Doc: How tough? What happened to him today must’ve done something to him inside. It had to have cost him something. Somebody’s gotta give me a policy. Some kind of yardstick. I wish you’d tell me what a “maximum effort” is.

Davenport: Doc, I wish I knew. I wish I could answer that.

Let’s not kid ourselves: this is a film about PTSD before the term was invented. This idea of “maximum effort”? This is a concept that superior officers cannot even define. There is no gauge for it, no level. All they know is that it means pushing their officers to the very brink of what they can do and then pushing them some more. Sure, it’s war. Of course, let’s beat Germany and kill the bad guys. But then the eternal war question: is breaking the youngest and most talented officers, destroying their bodies, minds and souls, going to make it happen any faster or with any more finesse? This is what Twelve O’Clock High is ultimately about. How much can the best men in the Air Force Division take and at what cost. What does it mean to push your men to that “maximum effort”? Is it worth it? Is war ultimately worth that kind of sociopathic glory?


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The main premise of Twelve O’Clock High is that control of the 918th Bombardment division gets shifted from the highly loved Colonel Davenport to Brigadier General Frank Savage (Gregory Peck), a more detached and traditional military man. Reason? Davenport’s “overidentification” with his men. Seen as a dangerous flaw, Savage and General Pritchard (Millard Mitchell) tell Davenport that this alignment with his personnel will only lead to further strategic “weakness.” Davenport’s humanity has become too obvious. Pritchard instructs Davenport to get a shot, something to help him “sleep for 24 hours;” he is relieved of his duties. What he is really saying is “upper management” has decided Davenport is no longer mentally capable of leading his division.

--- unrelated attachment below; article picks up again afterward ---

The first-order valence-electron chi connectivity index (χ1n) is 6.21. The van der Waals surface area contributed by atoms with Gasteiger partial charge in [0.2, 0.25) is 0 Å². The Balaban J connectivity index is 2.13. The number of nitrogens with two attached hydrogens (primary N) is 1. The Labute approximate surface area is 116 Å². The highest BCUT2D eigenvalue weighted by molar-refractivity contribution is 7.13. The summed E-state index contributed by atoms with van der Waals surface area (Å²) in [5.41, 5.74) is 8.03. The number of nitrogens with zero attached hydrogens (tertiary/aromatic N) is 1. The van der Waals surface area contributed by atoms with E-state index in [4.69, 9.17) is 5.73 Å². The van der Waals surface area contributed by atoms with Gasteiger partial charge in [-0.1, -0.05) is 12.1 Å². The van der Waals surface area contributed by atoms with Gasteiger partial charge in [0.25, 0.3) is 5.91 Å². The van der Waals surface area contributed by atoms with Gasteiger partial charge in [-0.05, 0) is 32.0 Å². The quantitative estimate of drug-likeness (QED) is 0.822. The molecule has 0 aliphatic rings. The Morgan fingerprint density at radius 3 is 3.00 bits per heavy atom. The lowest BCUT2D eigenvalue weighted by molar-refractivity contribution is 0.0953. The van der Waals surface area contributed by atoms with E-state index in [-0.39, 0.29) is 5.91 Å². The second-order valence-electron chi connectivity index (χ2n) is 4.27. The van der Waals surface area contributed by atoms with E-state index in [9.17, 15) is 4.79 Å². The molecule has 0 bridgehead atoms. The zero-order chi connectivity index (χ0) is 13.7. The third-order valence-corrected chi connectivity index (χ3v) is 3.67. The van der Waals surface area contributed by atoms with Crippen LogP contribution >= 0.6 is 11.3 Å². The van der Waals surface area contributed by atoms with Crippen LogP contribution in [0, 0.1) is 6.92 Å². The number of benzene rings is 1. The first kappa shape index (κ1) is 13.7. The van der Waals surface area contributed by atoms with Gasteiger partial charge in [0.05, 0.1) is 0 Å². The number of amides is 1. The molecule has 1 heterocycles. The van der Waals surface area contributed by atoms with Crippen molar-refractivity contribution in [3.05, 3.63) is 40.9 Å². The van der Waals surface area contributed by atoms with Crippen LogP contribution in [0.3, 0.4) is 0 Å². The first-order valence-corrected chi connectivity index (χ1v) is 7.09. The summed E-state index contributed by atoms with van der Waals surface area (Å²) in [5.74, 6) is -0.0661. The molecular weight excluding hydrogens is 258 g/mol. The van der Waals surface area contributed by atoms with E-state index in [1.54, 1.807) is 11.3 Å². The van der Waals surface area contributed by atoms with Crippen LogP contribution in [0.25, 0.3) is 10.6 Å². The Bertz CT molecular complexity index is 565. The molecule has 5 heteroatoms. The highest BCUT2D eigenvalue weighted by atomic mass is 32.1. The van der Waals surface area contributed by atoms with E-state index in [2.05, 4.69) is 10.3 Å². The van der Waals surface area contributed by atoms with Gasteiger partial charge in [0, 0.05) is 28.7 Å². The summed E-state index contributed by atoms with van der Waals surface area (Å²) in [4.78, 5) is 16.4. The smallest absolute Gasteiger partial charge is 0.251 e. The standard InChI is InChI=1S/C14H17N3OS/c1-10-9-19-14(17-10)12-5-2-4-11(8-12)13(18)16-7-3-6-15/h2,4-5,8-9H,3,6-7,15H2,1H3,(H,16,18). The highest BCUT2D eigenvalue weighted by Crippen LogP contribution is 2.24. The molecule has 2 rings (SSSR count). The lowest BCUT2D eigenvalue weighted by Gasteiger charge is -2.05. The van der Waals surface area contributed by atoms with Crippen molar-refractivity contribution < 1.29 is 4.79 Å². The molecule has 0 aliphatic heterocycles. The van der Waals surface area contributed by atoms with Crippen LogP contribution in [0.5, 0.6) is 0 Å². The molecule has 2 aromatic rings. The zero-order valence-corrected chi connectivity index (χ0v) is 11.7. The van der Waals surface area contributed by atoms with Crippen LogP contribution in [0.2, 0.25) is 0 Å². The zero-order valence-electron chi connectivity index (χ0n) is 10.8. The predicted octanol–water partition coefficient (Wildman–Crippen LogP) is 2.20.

Davenport’s removal is significant. It is the second time in the film an abnormal mental condition brought on by the war environment has been discussed. Davenport is being pushed out because his deep relationships with his officers are clouding his military judgment. He has had a breakdown, according to Pritchard and Savage. His officers bear witness to the aftermath of this exchange and the fallout is shocking and excruciating.


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Savage, upon taking command of the 918th, is the polar opposite of Davenport. Tightening up every rule and regulation, he makes sure his officers know he doesn’t want to be “friends” or even friendly. Tough and military to the point of being fearsome, Gregory Peck’s performance as Savage ranges from calm and controlled to uncompromising and fire-spitting, comparable only to the role he played in King Vidor’s Duel in the Sun. In his first address to the 918th Division, Savage lets them know how things stand:

“We’re in a war, a shooting war. We’ve got to fight, and some of us have got to die…Stop making plans, forget about going home. Consider yourselves already dead. Once you accept that idea, it won’t be so tough.”

Pritchard has a strong discussion with Savage just before the changing of the guard. He tells him that the 918th and their missions are critical for the war. These men may mean the difference between winning and losing but the process Savage will have to put them through won’t be pretty. He will have the unenviable task of having to get the “maximum effort” out of each officer, which Pritchard cannot define anymore than Davenport could.

Pritchard tells Savage, “Gotta ask you to take nice kids and fly ‘em until they can’t take anymore. Then put ‘em back in and fly ‘em some more. We’ve got to find out what a maximum effort is. How much a man can take and get it all. I don’t even know if any man can do it. That’s what cracked Keith.” Maximum effort is an unknown quantity; it is something that leads to instability and “cracking up.” Savage agrees to this request and leads the 918th on its missions. Thus the film and its characters journey into battles full of fear and existential terror, places even Savage never expected he, himself, would travel to when assuming this command.


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In closing, it would be shameful not to mention that Twelve O’Clock High was also a TV show on ABC from 1964 to 1967.  Actors Frank Overton, Paul Burke, Chris Robinson, Robert Lansing and Barney Phillips (my fave) were the primary leads while all kinds of guests came on. Jack Lord, Burt Reynolds, Bruce Dern, Sally Kellerman, Tom Skerritt, Seymour Cassel, Antoinette Bower, Hazel Court…guest stars a’plenty!

I’ll leave you with a few clips and hope that you join us at the New Beverly for the astounding Twelve O’Clock High on the big screen. A truly underappreciated gem of a film.